I just got done sorting and pairing up over 50 pairs of socks for various household members and there are still three loads of laundry left and a basket of onlys still to find their sole mate. When I need a pick me up, my husband buys me new socks.
There is nothing like a fresh pair of socks, clean and soft.
Still, I have panic attacks when asked to take my shoes off at people's houses. Oh dear God please don't laugh at my socks or shame me.
You see, when I was a kid socks didn't really matter in the way that priorities stacked up. There were other things to buy or tend to and socks were just socks and sometimes they had holes, never matched, and were likely stained or actually dirty with mud. We didn't have to take our shoes off in our house so the floors got dirty and socks picked that up. Laundry wasn't sorted at our house, it just got done and without fabric soften or stain sticks or anything fancy. Socks showed that.
It was another unspoken signal that we were poor. Please don't make me take off my shoes. This had nothing on the "free lunch" line though. That's worth a whole 'nother post.
Just a bit ago, our state senator Joni Earnst made a comment about how she had to wear bread bags on her shoes when it rained or was muddy to keep them nice. Yeah, ok. People exclaimed that the claim was pure and utter bullshit. That she was making it up. People outright mocked her. There were explosions of memes, articles, blog posts, just mocking.
I do not agree with her politics but every single time someone cracked another joke, it stabbed me in the raw wound that was my childhood. We were not the poorest, in fact, our family treaded the waters on unemployment and breadwinner returning to college and special needs medical bills quite well. We lived on the right side of River Street, we shopped second hand stores, and we had full bellies even if it was crappy 1980's food (I'm talking to you Velveta). We didn't have the funds for multiple Swatch watches or Gap clothes or ESPRIT bags or Easton loafers or Limited Express jeans hot off the rack. I didn't get to go on class trips to Paris or even play a sport if it cost too much money or time that I needed to watch my brother and sister. I worked as a babysitter and then at McDonalds. I sometimes worked 20 hours a week and took more if I could. At one point I had three part time jobs.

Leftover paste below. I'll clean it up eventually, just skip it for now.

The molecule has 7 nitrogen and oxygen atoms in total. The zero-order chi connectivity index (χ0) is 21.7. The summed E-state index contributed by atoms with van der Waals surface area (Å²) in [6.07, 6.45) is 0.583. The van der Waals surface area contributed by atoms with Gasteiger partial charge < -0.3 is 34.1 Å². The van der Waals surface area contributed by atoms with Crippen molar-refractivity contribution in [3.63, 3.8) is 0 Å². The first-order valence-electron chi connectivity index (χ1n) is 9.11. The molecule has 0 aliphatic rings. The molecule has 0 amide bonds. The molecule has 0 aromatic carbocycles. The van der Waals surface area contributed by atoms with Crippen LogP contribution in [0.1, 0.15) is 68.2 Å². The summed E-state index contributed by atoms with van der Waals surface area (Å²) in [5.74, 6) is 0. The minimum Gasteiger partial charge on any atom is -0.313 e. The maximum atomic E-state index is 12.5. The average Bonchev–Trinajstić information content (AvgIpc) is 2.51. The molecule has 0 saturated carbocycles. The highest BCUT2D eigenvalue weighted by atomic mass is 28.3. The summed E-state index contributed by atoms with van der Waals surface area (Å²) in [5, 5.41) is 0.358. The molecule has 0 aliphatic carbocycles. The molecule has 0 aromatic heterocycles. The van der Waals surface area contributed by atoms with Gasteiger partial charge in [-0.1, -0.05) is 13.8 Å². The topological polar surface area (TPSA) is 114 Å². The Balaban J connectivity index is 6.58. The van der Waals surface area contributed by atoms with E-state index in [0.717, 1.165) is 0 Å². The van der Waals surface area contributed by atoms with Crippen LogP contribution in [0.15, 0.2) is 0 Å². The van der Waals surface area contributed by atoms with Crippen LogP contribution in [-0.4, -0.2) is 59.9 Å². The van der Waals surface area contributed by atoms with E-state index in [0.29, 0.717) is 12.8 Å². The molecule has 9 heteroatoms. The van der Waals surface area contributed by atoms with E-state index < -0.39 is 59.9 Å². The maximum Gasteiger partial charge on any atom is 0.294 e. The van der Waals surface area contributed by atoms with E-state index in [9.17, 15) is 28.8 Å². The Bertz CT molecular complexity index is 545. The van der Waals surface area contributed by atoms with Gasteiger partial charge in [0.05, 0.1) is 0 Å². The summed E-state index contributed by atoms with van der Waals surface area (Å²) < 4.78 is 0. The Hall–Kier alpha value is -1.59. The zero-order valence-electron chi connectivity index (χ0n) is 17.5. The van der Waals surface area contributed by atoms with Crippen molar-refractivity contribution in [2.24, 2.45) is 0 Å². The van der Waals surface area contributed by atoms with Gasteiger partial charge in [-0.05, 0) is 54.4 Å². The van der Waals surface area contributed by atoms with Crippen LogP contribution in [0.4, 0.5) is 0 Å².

I wore grocery store bags over my shoes on rainy days, inside my boots too sometimes. I freak the hell out if I even think about purchasing a pair of shoes over $25. I stockpile socks. I can't stand the feel of wet or cold on my feet and for a good chunk of my teenage years I refused to wear socks at all, just slip on ballet flats. Not matter the weather, and you bet my feet were both cold and wet. Teen angst and rebellion was not my friend.
Joni has a right to talk about growing up poor. So do I. We both worked hard to achieve stability in our own homes. That's something that is difficult to do and heavily weighted in our favour in our society (rural white Midwest, sorry everyone but white privilege is real). It doesn't mean that we don't carry the scars of humiliation from the era when food stamps looked like monopoly money and not some discreet EBT card and poverty was a lot more obvious at the grocery store and in schools. Generics we bought were white labeled with black or grey text.
Don't forget socks and shoes.
When I worked retail, we were trained to evaluate customers based on profiling. Look at their shoes. Nice shoes, high brand? They have money. Look at their jewelery too. Poor people, potential shoplifters? They will give away their class by these details. I kid you not. We were class profiling and each time they pointed out a detail I cringed. I knew my second hand shoes or my Walmart knockoffs were giving me away too.
I still have anxiety about this kind of judging when I go into a new situation. I always buy new socks. Bright crazy socks. Holiday themed. Fuzzy. Handmade. Wool. You name it. I love socks. My students on campus can't help but notice my garish, often unmatching socks.
Seriously though, thinks about this next time anyone makes a bread bag joke or comment. Maybe it is outside your frame of reference, and be a hundred times grateful that it is, but it is what some folks lived and it isn't something to be mocked.
I am going a step further here. You know what? It's winter and here in America it's either cold or wet or both outside. No matter where you live there are homeless folks. For every joke you may have made or even listened to without speaking up? Buy a pair of socks and get them to a homeless shelter. Be so very grateful that your feet are warm and dry and do not take that for granted. In this historical era, it only takes one major life event to tip the balance and you and your family could be in line at the soup kitchen, hungry and cold, relying on charity or faith to get by.
Go get those socks. Change your Amazon Smile to a local charity. Do something that puts good out into the world instead of shame, humiliation, and degradation.
You won't regret it.